An Aladdin’s cave
When I was a kid in the late 1940s and the 1950s, Edward Street featured in my life quite a lot. The street was part of my route when I would visit the museum and library in Church Street from my house in Bennett Road, either on my skates or walking, later on by bike. The most enjoyable shop I remember was Jack Ball’s second-hand shop on the south side of Edward Street near to the bottom. To me this shop was an Aladdin’s cave.
Junk, dust and treasures
There was junk and dust everywhere. Firstly the shop window took quite a while to peruse every little nook and cranny looking for treasure of some sort. If you spotted anything that you thought you would get cheaply then forget it. Jack drove a hard bargain to get your hard earned pocket money from you. But maybe you could swap something or other for an item that had caught your eye, but you always had to give over some money, even a small amount with the thing you were hoping to swap.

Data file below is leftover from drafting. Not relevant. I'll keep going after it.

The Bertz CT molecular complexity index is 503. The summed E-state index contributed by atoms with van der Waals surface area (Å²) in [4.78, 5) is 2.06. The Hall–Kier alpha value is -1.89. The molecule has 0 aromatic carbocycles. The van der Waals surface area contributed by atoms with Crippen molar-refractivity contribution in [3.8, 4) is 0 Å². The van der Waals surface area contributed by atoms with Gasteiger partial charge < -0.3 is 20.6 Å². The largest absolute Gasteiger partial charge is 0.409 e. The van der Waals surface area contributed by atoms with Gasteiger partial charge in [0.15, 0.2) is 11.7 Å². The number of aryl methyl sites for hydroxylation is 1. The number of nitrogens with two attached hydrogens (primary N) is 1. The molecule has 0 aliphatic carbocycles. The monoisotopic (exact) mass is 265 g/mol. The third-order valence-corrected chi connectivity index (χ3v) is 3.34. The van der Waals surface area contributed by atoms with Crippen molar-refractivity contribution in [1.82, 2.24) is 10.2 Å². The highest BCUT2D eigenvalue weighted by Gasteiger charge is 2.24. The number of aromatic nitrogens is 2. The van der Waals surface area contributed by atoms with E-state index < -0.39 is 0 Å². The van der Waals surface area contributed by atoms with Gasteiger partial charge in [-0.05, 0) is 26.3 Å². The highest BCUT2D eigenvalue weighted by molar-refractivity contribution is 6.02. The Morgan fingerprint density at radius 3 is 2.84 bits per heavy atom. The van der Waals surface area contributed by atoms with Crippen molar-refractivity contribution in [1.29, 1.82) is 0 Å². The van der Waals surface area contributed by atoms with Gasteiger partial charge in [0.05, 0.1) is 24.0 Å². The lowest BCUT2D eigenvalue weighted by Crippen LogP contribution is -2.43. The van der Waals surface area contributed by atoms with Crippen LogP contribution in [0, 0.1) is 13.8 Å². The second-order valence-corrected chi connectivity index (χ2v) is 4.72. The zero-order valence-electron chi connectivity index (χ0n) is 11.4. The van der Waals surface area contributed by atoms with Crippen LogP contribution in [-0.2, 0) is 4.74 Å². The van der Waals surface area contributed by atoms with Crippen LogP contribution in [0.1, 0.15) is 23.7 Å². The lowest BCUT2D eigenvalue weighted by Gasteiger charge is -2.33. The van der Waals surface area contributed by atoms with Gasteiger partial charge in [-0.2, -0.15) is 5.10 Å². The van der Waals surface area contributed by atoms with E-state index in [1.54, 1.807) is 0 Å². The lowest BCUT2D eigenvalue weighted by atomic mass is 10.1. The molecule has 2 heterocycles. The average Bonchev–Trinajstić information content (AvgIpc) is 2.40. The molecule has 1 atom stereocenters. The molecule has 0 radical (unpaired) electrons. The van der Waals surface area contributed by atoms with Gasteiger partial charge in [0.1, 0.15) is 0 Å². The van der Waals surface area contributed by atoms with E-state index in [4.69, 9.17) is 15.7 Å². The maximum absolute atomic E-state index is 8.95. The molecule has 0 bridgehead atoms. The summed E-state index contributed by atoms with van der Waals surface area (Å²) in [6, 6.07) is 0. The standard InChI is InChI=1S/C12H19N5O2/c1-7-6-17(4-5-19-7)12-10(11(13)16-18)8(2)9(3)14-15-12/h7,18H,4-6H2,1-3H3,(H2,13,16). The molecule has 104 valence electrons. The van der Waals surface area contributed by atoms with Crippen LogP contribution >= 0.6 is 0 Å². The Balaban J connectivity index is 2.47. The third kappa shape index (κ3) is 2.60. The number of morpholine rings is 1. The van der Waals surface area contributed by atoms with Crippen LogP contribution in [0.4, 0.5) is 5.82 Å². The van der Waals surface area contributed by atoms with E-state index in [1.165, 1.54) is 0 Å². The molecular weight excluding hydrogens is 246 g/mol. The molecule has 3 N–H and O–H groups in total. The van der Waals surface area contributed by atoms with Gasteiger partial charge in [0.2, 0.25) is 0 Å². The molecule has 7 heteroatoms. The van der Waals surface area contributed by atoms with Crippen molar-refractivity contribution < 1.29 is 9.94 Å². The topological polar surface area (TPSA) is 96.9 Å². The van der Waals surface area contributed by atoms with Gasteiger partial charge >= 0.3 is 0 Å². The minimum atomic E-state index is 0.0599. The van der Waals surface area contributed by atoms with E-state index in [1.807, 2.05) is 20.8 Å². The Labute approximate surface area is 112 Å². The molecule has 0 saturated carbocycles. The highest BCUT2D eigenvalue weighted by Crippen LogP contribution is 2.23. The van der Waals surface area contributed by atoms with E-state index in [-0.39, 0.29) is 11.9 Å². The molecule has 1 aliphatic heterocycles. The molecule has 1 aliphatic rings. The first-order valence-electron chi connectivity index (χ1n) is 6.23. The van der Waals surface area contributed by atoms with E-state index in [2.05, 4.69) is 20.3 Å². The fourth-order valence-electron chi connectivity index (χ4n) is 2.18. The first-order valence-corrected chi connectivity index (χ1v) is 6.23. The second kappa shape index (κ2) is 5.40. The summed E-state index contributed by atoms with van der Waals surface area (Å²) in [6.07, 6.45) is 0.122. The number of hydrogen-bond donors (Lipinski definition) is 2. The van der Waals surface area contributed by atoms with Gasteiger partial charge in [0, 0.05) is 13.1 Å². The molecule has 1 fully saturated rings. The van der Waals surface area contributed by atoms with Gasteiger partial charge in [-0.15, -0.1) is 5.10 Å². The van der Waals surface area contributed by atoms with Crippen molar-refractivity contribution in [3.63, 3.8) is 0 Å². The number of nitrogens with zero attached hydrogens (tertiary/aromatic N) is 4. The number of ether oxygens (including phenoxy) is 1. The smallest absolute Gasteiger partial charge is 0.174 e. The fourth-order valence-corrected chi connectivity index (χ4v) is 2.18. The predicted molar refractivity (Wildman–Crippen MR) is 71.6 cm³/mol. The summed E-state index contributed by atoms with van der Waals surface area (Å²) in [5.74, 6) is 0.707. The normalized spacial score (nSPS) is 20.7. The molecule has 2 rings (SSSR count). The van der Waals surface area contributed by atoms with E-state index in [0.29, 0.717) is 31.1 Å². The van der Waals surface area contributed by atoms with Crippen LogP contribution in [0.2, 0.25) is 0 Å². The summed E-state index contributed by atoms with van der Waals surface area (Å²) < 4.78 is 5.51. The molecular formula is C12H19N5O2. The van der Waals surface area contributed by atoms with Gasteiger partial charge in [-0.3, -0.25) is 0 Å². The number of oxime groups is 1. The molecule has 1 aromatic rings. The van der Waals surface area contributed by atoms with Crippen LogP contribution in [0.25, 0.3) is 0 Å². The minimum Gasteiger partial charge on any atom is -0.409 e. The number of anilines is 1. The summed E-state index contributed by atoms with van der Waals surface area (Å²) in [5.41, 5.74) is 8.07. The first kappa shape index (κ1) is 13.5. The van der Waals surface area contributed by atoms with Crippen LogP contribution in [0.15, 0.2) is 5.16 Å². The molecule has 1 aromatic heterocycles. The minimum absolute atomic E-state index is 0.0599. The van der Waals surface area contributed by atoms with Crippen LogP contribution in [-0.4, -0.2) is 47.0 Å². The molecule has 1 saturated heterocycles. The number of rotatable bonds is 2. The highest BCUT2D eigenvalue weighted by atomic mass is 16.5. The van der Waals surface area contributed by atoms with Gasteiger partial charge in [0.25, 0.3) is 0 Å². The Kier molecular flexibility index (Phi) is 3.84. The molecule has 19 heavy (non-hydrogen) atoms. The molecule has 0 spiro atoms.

A homemade desk
Inside the shop was an even better experience altogether. There were bits and pieces of treasure crammed into every corner. I vividly remember one day I took a pair of ice skates into the shop and did a deal with a bit of money and came away with an old brass microscope. This old microscope had bits and pieces with it and different lenses as well as a myriad of slides that somebody had made years earlier. I went to the local greengrocer and got a couple of orange boxes and found a piece of flat wood and made myself a desk in my bedroom in one of the alcoves that were either side of the chimney breast. I got so much enjoyment from this lovely piece of equipment.
Fostering a life long interest
Of course now I wish that I had kept it. It would have looked just nice in my home as a thing of real beauty, for me anyway, but I did another deal after two years or so. Ever since the microscope I have always had an interest in optical lenses, in my photography and also my hobby later on in life of repairing binoculars that were out of kilter. I am still fascinated by optics, thanks to that old Victorian microscope. The story goes that Jack Balls, if that was his name, was at one time a Brighton policeman, I wonder if that story was authentic.